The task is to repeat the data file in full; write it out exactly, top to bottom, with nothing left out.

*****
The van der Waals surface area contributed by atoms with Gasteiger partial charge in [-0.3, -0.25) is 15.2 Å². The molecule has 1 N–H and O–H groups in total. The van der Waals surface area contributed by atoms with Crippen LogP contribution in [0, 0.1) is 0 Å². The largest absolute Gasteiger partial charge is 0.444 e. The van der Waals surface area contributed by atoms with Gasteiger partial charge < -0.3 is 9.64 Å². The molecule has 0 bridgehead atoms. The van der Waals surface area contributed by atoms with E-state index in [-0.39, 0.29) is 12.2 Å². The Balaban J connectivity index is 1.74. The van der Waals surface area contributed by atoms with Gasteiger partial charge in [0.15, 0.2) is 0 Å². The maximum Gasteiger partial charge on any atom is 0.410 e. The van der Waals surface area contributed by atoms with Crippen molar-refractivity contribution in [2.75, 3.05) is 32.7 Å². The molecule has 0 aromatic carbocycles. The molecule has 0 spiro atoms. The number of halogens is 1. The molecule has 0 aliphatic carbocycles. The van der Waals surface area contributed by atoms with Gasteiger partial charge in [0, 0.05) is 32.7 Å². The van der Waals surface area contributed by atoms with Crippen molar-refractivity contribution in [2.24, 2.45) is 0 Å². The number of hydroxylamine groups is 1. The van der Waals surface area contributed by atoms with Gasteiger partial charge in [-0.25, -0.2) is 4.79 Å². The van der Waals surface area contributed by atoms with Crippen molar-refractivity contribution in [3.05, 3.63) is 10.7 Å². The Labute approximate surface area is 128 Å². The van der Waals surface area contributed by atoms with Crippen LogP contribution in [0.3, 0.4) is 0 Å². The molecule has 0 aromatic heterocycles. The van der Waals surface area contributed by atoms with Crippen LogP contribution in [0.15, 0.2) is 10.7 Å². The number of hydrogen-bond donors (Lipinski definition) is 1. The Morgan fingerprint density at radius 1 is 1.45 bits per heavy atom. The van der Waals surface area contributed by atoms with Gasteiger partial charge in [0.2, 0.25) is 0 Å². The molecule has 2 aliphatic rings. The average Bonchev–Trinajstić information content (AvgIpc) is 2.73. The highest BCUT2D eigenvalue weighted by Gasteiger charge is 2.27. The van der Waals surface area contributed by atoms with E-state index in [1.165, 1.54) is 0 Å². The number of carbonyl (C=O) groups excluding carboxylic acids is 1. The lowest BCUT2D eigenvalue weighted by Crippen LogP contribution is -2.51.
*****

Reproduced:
The van der Waals surface area contributed by atoms with Gasteiger partial charge in [-0.3, -0.25) is 15.2 Å². The molecule has 1 N–H and O–H groups in total. The van der Waals surface area contributed by atoms with Crippen LogP contribution in [0, 0.1) is 0 Å². The largest absolute Gasteiger partial charge is 0.444 e. The van der Waals surface area contributed by atoms with Gasteiger partial charge < -0.3 is 9.64 Å². The molecule has 0 bridgehead atoms. The van der Waals surface area contributed by atoms with E-state index in [-0.39, 0.29) is 12.2 Å². The Balaban J connectivity index is 1.74. The van der Waals surface area contributed by atoms with Gasteiger partial charge in [0.15, 0.2) is 0 Å². The maximum Gasteiger partial charge on any atom is 0.410 e. The van der Waals surface area contributed by atoms with Crippen molar-refractivity contribution in [2.75, 3.05) is 32.7 Å². The molecule has 0 aromatic carbocycles. The molecule has 0 spiro atoms. The number of halogens is 1. The molecule has 0 aliphatic carbocycles. The van der Waals surface area contributed by atoms with Gasteiger partial charge in [0, 0.05) is 32.7 Å². The van der Waals surface area contributed by atoms with Crippen molar-refractivity contribution in [2.24, 2.45) is 0 Å². The number of hydroxylamine groups is 1. The van der Waals surface area contributed by atoms with Gasteiger partial charge in [-0.25, -0.2) is 4.79 Å². The van der Waals surface area contributed by atoms with Crippen molar-refractivity contribution in [3.05, 3.63) is 10.7 Å². The Labute approximate surface area is 128 Å². The van der Waals surface area contributed by atoms with Crippen LogP contribution in [0.3, 0.4) is 0 Å². The molecule has 0 aromatic heterocycles. The van der Waals surface area contributed by atoms with Crippen LogP contribution in [0.15, 0.2) is 10.7 Å². The number of hydrogen-bond donors (Lipinski definition) is 1. The Morgan fingerprint density at radius 1 is 1.45 bits per heavy atom. The van der Waals surface area contributed by atoms with Gasteiger partial charge in [0.2, 0.25) is 0 Å². The molecule has 2 aliphatic rings. The average Bonchev–Trinajstić information content (AvgIpc) is 2.73. The highest BCUT2D eigenvalue weighted by Gasteiger charge is 2.27. The van der Waals surface area contributed by atoms with E-state index in [1.165, 1.54) is 0 Å². The number of carbonyl (C=O) groups excluding carboxylic acids is 1. The lowest BCUT2D eigenvalue weighted by Crippen LogP contribution is -2.51.